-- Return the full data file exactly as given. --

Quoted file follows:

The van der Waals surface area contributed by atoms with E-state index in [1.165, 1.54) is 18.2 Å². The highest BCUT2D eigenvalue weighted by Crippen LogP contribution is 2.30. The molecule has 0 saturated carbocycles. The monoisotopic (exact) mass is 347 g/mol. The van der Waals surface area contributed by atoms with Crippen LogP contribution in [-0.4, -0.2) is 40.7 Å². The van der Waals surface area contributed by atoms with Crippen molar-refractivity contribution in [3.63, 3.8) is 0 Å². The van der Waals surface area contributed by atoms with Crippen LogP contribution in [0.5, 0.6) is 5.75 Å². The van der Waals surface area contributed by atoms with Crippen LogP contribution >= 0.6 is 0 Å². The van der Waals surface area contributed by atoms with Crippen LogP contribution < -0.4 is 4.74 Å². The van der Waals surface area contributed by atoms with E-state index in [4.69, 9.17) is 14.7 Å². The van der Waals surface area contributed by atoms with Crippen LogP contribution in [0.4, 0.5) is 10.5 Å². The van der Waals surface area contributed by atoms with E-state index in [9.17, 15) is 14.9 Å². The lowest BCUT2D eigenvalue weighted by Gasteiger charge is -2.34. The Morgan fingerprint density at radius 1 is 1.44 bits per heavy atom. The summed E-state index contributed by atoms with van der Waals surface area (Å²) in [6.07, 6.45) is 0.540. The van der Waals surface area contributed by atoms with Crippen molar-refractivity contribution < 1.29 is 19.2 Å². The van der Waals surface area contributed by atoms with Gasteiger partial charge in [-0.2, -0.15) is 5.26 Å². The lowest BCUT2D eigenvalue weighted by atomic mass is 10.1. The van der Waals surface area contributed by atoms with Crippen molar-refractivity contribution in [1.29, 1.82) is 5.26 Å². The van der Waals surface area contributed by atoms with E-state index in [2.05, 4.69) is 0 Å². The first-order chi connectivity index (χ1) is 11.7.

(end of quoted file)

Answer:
The van der Waals surface area contributed by atoms with E-state index in [1.165, 1.54) is 18.2 Å². The highest BCUT2D eigenvalue weighted by Crippen LogP contribution is 2.30. The molecule has 0 saturated carbocycles. The monoisotopic (exact) mass is 347 g/mol. The van der Waals surface area contributed by atoms with Crippen LogP contribution in [-0.4, -0.2) is 40.7 Å². The van der Waals surface area contributed by atoms with Crippen molar-refractivity contribution in [3.63, 3.8) is 0 Å². The van der Waals surface area contributed by atoms with Crippen LogP contribution in [0.5, 0.6) is 5.75 Å². The van der Waals surface area contributed by atoms with Crippen LogP contribution >= 0.6 is 0 Å². The van der Waals surface area contributed by atoms with Crippen LogP contribution < -0.4 is 4.74 Å². The van der Waals surface area contributed by atoms with E-state index in [4.69, 9.17) is 14.7 Å². The van der Waals surface area contributed by atoms with Crippen LogP contribution in [0.4, 0.5) is 10.5 Å². The van der Waals surface area contributed by atoms with E-state index in [9.17, 15) is 14.9 Å². The lowest BCUT2D eigenvalue weighted by Gasteiger charge is -2.34. The Morgan fingerprint density at radius 1 is 1.44 bits per heavy atom. The summed E-state index contributed by atoms with van der Waals surface area (Å²) in [6.07, 6.45) is 0.540. The van der Waals surface area contributed by atoms with Crippen molar-refractivity contribution < 1.29 is 19.2 Å². The van der Waals surface area contributed by atoms with Gasteiger partial charge in [-0.2, -0.15) is 5.26 Å². The lowest BCUT2D eigenvalue weighted by atomic mass is 10.1. The van der Waals surface area contributed by atoms with Crippen molar-refractivity contribution in [1.29, 1.82) is 5.26 Å². The van der Waals surface area contributed by atoms with E-state index in [2.05, 4.69) is 0 Å². The first-order chi connectivity index (χ1) is 11.7.